News / Asia

US Defense Secretary in India for Regional Security Talks

U.S. Secretary of Defense Robert Gates (File)
U.S. Secretary of Defense Robert Gates (File)

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The U.S. defense secretary has arrived in India for the first high-level talks between the two countries since Prime Minister's Manmohan Singh's visit to the White House, last November.  Regional security - namely the fight against insurgents in Afghanistan and Pakistan - is expected to be the dominant theme of the discussions.

On board his aircraft en route to India, Defense Secretary Robert Gates told reporters a surge of thousands of U.S. Marines into Afghanistan's Helmand province is putting pressure on the Taliban in towns and villages.  But he cautioned that significant results should not be expected before the total surge force of 30,000 additional U.S. troops gets into place later this year. 

"We still are on track to have that 92 percent of the forces in there by the end of August.  And, to tell you the truth, there are some that we don't need to have in there before the end of August," he said.

Gates is expressing pessimism that Afghan President Hamid Karzai's outreach to Taliban leader Mullah Omar will bear fruit. The defense secretary predicts reconciliation would not occur until the insurgents "see that they are not going to win."

Gates arrives in India a day after the Taliban staged one of their most brazen attacks on the Afghan capital, setting off explosions in the heart of Kabul and engaging in extended gun battles with security forces.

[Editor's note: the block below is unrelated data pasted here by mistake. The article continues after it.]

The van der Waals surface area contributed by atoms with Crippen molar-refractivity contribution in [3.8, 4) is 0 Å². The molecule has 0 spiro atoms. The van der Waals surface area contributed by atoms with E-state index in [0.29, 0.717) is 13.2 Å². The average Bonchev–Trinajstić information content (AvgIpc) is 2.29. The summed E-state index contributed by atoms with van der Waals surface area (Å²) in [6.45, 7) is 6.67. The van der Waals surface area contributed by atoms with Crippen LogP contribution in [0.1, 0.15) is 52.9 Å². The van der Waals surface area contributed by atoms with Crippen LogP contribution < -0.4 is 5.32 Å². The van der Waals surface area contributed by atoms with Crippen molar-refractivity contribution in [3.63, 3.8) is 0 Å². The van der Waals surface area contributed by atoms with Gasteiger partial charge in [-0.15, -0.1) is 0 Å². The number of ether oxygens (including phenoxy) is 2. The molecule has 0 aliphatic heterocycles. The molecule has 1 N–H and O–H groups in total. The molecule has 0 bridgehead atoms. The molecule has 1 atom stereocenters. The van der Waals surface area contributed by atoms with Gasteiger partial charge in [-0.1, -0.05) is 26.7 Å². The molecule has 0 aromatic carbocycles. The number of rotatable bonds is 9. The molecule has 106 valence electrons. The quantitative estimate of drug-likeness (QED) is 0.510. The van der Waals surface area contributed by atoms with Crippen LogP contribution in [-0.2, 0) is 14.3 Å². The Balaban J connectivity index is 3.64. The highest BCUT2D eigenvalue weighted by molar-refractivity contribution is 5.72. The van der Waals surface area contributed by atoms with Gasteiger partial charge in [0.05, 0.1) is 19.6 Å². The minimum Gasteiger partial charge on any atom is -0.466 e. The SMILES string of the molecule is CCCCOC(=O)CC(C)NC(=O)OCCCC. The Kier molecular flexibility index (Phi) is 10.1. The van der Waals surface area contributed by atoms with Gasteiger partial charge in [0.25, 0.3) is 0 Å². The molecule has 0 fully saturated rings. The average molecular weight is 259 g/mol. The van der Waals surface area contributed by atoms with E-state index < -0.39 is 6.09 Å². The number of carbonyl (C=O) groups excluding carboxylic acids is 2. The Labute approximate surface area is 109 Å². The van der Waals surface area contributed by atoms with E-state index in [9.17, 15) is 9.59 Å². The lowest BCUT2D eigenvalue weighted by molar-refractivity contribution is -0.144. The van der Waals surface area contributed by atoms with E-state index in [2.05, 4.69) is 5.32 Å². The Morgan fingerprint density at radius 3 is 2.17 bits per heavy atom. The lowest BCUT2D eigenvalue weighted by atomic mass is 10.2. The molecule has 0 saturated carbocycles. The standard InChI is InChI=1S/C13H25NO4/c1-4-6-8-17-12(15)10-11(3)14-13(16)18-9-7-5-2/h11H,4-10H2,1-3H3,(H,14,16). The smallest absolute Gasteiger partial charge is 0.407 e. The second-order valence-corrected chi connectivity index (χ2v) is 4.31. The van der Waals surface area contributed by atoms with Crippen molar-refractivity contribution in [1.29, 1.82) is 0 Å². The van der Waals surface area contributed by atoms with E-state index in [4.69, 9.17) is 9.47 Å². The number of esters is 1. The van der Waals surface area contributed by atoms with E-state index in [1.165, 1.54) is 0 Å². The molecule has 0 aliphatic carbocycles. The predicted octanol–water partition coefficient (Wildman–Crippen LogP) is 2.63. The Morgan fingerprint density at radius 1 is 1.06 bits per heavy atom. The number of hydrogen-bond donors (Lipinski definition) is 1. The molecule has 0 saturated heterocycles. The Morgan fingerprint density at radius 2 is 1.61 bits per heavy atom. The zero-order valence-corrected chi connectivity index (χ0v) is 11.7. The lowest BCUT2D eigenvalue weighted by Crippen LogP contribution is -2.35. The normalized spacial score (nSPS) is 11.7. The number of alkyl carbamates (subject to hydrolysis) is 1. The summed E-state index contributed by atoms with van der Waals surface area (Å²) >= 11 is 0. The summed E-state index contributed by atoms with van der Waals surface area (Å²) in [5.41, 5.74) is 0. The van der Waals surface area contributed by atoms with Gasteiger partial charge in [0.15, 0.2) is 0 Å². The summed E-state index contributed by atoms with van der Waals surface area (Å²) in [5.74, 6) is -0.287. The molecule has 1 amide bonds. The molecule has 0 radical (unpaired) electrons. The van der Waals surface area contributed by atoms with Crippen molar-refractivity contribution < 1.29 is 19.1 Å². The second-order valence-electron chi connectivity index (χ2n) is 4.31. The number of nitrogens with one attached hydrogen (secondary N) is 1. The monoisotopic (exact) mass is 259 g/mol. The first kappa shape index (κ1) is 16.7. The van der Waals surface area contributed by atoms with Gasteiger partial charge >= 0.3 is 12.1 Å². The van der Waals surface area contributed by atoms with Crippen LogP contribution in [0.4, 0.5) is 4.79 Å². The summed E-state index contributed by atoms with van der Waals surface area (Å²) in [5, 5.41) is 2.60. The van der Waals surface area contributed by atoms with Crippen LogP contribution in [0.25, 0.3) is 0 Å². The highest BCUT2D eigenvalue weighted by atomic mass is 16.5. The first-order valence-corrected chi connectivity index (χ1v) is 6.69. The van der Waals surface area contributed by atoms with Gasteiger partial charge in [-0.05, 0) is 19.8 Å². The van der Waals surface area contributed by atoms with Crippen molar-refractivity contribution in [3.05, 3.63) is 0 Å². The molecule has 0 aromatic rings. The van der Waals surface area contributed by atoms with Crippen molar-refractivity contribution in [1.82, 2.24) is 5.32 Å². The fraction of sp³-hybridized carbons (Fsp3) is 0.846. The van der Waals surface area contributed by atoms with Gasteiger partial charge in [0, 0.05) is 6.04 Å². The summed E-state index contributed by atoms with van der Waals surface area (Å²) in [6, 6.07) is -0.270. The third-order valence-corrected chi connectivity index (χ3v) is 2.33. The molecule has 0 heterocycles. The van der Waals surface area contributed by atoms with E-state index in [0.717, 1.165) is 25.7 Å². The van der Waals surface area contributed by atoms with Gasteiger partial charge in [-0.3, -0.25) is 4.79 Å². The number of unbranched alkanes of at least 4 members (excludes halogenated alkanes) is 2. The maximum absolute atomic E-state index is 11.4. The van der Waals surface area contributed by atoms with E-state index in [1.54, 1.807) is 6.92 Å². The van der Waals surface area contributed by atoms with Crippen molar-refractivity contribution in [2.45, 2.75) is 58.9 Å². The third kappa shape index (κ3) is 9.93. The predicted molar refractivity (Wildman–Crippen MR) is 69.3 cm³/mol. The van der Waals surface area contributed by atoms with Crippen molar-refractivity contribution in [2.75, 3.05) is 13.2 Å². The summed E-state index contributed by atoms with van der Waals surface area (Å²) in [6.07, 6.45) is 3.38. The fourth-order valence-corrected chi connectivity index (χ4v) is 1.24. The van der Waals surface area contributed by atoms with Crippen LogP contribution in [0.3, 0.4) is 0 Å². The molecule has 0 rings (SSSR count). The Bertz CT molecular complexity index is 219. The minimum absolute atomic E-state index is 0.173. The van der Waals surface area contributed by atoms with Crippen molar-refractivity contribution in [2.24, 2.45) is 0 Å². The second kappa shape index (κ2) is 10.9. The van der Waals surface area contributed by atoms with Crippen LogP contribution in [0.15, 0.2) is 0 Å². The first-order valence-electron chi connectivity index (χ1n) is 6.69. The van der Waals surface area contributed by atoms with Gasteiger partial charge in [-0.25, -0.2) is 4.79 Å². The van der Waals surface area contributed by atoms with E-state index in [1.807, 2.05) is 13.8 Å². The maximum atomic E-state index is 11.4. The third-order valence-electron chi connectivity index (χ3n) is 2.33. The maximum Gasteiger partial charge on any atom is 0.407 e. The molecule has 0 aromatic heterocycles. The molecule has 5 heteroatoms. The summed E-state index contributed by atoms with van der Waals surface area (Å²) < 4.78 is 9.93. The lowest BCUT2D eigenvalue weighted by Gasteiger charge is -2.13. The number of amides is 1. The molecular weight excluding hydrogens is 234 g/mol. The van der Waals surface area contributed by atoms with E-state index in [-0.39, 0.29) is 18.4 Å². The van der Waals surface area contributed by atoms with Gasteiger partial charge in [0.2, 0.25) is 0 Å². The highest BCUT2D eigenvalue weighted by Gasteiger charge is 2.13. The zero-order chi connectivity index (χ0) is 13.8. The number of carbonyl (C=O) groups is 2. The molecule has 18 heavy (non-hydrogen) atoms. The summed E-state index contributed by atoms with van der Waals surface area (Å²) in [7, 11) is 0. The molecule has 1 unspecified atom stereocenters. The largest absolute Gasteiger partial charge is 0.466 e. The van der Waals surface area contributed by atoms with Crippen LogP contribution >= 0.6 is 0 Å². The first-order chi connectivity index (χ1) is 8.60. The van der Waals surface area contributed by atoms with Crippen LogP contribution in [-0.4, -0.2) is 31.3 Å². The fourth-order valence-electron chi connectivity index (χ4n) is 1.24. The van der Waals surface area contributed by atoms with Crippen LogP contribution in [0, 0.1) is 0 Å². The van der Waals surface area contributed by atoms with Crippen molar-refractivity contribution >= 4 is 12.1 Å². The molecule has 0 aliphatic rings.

In an opinion article by Gates published in Tuesday's Times of India newspaper, the U.S. defense chief makes an appeal for closer military cooperation between Washington and New Delhi for South Asian stability.  He calls India's pledge of $1.3 billion  for Afghanistan's development critical to realizing a fully independent Afghanistan that can support and defend itself.

U.S. officials say, on his first visit here in two years, Gates will discuss how New Delhi can extend its roles of promoting security in Afghanistan and counter-terrorism cooperation with Washington.

This comes at a time when relations remain chilly between nuclear-armed neighbors India and Pakistan. The United States wants to see the two rivals ease tensions to better confront the mutual threats from terror groups intent on carrying out further attacks in both countries.

Gates is praising the restraint shown by India following the November 2008 terror attack on its commercial capital, Mumbai, blamed on Pakistani militants.  The defense secretary says India has acted in what he calls a "very statesmanlike manner" since then.

During his two-day visit, Gates will meet with the Indian prime minister, as well as the defense and foreign ministers.

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